Instead of giving a full account of the differences between the edited versions and the variants documented in the variant apparatus of D and F, we highlight a few changes that were made by Émilie Du Châtelet, so that the reader may get an idea of their possible impact. As editors we will not, however, provide interpretations of the changes Du Châtelet made.

But what kind of differences do we find in the two edited versions of Chapter Five, including their variants?

One important area of revision is Du Châtelet’s synopsis of the positions of Locke, Newton, and Keill in section LXXIII. She takes these authors to countenance absolute space and a void without matter. The brief discussion in version B is expanded in version D, now specifically targeting the voluntarist view that God might contingently make some parts of a pre-existing space, but not others. The published version F lengthens the discussion still more, adding arguments that target atomism (the idea being that these arguments will have force against the assumption of absolute space). But during the revision stage from D to F, she not only adds content but also weakens some of her language: whereas absolute space is said to entail contradiction in version D (104r), the 1740 text weakens this to the more ambiguous absurdity (95). Indeed, what’s at issue are untoward theological consequences of absolute space—which she thinks threatens to make absolute space identical with God—rather than contradictions within the theory of absolute space itself.

Another interesting revision appears at the end of section LXXVII. Having traced the origins of the idea of extension to unity and diversity, Du Châtelet now diagnoses an error made by materialist philosophers. They inferred, from the fact that the "soul" exhibits both unity and diversity, and that unity and diversity are also characteristic of extended things, that the soul is extended. In version B, her response simply appeals to the fact that anything extended has parts outside one another (whereas the soul lacks this property). A possible problem with this response is that the property of having parts outside one another, unless it is further disambiguated, may just presuppose the property of being extended. So the response would just amount to asserting that the soul is non-extended, which is precisely the point of contention. A marginal note in her hand signals that she aims to expand on this reasoning: it reads "mettre la, la raison." Indeed, an important sentence is added to this passage in version D, at which point the marginal note is canceled out. In this later version, she puts the point in terms that do not presuppose space. Rather, she appeals to metaphysical separability to distinguish between two cases of unity in diversity. In extended things, there is unity in diversity and the diverse parts are separable from the whole; in the soul, there is also unity in diversity, but the diverse faculties are not separable from the soul as substance: the soul's attributes and its modes "sont inseparables del’etre quils modifient et font un avec lui" (105v). So she now has an objection to the materialist’s inference that does not simply assert that the soul is non-extended.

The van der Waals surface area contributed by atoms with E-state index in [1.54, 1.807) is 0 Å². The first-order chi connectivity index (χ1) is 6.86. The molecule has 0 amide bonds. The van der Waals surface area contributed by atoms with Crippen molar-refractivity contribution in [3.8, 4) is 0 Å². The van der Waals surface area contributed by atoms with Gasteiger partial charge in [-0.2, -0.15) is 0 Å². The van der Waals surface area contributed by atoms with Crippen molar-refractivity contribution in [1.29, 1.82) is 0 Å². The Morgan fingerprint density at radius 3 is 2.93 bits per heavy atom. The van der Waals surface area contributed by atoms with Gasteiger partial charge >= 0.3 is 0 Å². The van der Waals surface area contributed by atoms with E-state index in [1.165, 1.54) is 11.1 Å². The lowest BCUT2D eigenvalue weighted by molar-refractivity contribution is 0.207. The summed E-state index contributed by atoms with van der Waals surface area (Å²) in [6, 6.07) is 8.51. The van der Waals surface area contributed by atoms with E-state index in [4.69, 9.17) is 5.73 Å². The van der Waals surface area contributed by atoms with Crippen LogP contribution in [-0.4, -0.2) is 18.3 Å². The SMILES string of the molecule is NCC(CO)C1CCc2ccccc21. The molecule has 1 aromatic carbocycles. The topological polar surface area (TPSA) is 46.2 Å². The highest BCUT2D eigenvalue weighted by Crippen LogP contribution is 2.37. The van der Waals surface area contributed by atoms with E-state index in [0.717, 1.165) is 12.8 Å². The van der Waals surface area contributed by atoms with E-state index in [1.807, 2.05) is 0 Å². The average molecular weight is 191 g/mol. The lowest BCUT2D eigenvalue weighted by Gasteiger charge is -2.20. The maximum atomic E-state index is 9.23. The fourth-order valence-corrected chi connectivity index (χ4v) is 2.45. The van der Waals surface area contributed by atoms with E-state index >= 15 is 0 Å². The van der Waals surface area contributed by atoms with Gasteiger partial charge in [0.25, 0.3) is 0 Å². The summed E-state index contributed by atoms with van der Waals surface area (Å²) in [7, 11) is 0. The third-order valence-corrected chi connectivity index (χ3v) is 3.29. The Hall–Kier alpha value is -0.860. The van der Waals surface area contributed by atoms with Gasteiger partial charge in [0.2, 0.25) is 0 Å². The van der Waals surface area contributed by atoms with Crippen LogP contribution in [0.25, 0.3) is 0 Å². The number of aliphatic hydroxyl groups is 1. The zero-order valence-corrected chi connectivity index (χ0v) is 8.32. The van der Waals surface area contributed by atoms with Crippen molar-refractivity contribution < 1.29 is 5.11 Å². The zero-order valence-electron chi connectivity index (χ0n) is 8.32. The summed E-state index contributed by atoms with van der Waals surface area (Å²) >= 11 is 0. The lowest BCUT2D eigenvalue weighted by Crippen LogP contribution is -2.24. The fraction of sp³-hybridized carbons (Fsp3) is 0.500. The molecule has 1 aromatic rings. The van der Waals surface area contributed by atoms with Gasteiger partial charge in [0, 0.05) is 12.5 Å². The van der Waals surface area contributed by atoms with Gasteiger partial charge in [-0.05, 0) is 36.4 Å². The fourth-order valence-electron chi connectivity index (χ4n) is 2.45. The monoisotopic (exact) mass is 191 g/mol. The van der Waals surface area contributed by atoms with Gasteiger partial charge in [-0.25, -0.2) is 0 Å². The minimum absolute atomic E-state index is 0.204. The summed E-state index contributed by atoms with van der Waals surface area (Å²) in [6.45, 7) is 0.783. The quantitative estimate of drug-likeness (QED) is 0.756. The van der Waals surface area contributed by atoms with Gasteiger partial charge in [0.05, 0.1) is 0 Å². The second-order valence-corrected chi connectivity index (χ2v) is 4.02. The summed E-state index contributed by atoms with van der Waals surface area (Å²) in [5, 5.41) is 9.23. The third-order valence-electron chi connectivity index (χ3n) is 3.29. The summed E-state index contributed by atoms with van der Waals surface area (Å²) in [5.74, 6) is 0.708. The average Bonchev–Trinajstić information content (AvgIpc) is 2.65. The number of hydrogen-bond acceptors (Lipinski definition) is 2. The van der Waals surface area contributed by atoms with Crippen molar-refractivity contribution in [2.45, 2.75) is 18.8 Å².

IV. Note on the technical and editorial presentation of the edition

As for the technical presentation, there are still changes to come. The design and structure as well as the information implemented in the XML files will be refined. Due to the work required to program all these refinements, it will take some time until the final edition can be presented online.

For now, we show a preliminary version, a work in progress, which is the basis for all future refinements.

Also still lacking is the commentary on the texts. The editors’ work on the commentary is part of a broader research project which is yet to be done.